Some of the organisations highlighted in an investigation into charity chief executive's salaries by The Daily Telegraph newspaper during the summer have suffered a fall in donations, the chair of the National Council for Voluntary Organisations has told MPs.
Giving evidence yesterday to MPs on the Public Administration Select Committee as part of its inquiry into charity chief executive pay, Martyn Lewis said some donors had started giving to other charities instead.
"I think some people are switching their donations," he said. "There is no question some of the charities mentioned have suffered a fall off in donations and from correspondence we get some people are saying they have switched to more local, smaller charities," he said.
But Lewis said he did not think there had been an overall fall in donations as a result of the coverage.
The Daily Telegraph was "right to bring the issue up", he said, and the sector was "responding in the right way" through activities such as NCVO's inquiry into the pay of chief executives, which Lewis is chairing.
During the hearing, Robert Halfon, Conservative MP for Harlow, suggested that the charity chief executives organisation Acevo was not needed and, instead, an NCVO committee could deal with chief executive issues and save charities from paying membership fees for two trade bodies.
Lewis conceded that "there may be an argument for consolidation" of some charity trade organisations, but said: "We have looked in the past and had conversations about it. You could create an organisation and have a Chinese wall, but the interests of chief executives might sometimes clash with the interests of trustees and we are there to represent trustees and organisations."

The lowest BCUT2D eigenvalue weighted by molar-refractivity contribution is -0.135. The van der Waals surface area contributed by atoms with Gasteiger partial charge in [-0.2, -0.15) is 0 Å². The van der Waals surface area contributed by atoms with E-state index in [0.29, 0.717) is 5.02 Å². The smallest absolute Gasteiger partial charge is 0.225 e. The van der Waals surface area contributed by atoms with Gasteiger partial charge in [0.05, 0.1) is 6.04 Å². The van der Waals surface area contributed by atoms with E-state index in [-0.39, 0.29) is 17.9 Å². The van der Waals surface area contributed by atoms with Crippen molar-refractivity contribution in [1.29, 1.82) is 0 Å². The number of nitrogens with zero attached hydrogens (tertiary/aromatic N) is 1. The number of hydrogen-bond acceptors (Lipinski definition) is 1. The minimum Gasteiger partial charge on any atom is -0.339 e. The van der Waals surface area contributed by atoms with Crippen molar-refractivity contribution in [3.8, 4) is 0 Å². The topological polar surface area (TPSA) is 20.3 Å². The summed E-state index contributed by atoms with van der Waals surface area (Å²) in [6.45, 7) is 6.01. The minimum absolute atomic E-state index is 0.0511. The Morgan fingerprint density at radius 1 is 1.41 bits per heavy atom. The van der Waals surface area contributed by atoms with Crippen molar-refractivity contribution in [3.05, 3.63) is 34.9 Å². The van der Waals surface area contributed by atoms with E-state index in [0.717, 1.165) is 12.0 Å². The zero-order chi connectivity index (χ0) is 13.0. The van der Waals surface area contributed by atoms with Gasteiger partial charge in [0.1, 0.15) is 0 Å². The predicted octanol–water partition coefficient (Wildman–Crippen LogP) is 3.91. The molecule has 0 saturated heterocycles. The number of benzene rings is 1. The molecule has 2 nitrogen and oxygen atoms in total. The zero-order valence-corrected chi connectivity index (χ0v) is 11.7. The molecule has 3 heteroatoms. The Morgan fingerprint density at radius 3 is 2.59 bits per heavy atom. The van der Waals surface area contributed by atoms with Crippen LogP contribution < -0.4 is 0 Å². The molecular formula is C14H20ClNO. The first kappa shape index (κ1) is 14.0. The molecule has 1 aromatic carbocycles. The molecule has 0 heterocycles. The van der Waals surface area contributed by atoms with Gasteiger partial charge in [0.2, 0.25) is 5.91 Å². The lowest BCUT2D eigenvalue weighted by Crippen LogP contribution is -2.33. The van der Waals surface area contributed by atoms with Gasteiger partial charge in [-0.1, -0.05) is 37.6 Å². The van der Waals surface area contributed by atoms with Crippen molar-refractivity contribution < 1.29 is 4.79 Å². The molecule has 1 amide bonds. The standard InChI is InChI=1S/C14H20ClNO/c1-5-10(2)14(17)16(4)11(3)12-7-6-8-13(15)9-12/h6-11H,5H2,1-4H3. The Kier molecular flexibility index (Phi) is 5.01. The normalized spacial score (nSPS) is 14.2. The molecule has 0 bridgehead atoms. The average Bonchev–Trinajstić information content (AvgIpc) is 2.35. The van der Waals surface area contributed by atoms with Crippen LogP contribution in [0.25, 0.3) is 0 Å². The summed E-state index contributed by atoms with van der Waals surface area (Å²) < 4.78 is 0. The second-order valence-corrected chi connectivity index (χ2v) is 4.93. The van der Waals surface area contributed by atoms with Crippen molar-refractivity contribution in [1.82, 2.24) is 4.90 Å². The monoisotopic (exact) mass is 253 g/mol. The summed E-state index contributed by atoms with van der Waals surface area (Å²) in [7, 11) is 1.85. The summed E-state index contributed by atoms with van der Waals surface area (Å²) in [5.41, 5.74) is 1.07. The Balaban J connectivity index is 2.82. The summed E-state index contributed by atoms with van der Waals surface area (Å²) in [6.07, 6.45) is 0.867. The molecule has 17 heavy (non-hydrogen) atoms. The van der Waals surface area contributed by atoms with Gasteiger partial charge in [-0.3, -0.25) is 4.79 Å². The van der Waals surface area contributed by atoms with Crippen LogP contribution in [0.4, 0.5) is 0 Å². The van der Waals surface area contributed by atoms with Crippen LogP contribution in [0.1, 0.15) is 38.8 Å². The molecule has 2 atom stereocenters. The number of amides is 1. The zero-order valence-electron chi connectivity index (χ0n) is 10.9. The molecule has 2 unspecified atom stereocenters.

Sir Stephen Bubb, chief executive of Acevo, told the committee: "I think there is a rationale for a network of charity leaders. If you look at other sectors you will see similar organisations."
He cited organisations including the Society of Local Authority Chief Executives, the Confederation of British Industry and the Institute of Directors. "What is important is that we work together," said Bubb.
Mark Wood, chair of the children's charity the NSPCC, agreed with a suggestion from Halfon that charities should list salaries on their websites. He also suggested that charities should be obliged to display figures showing money spent on administration, fundraising and the amount of each pound going to charitable purposes if a consistent way of expressing this across all charities could be found. He said: "That might be a more interesting barometer of effectiveness than individual salaries"
MPs also heard from Magnus MacFarlane-Barrow, founder and chief executive of the poverty charity Mary's Meals, who decided to limit pay in his organisation because it works with poor volunteers around the world.
He said that the pay debate could "become a distraction" from looking at the impact of organisations. Mary’s Meals, which provides meals to hungry children, pays him £32,000 a year and the highest paid member of staff receives £45,300. But MacFarlane-Barrow said that his organisation's approach to pay would not suit every charity.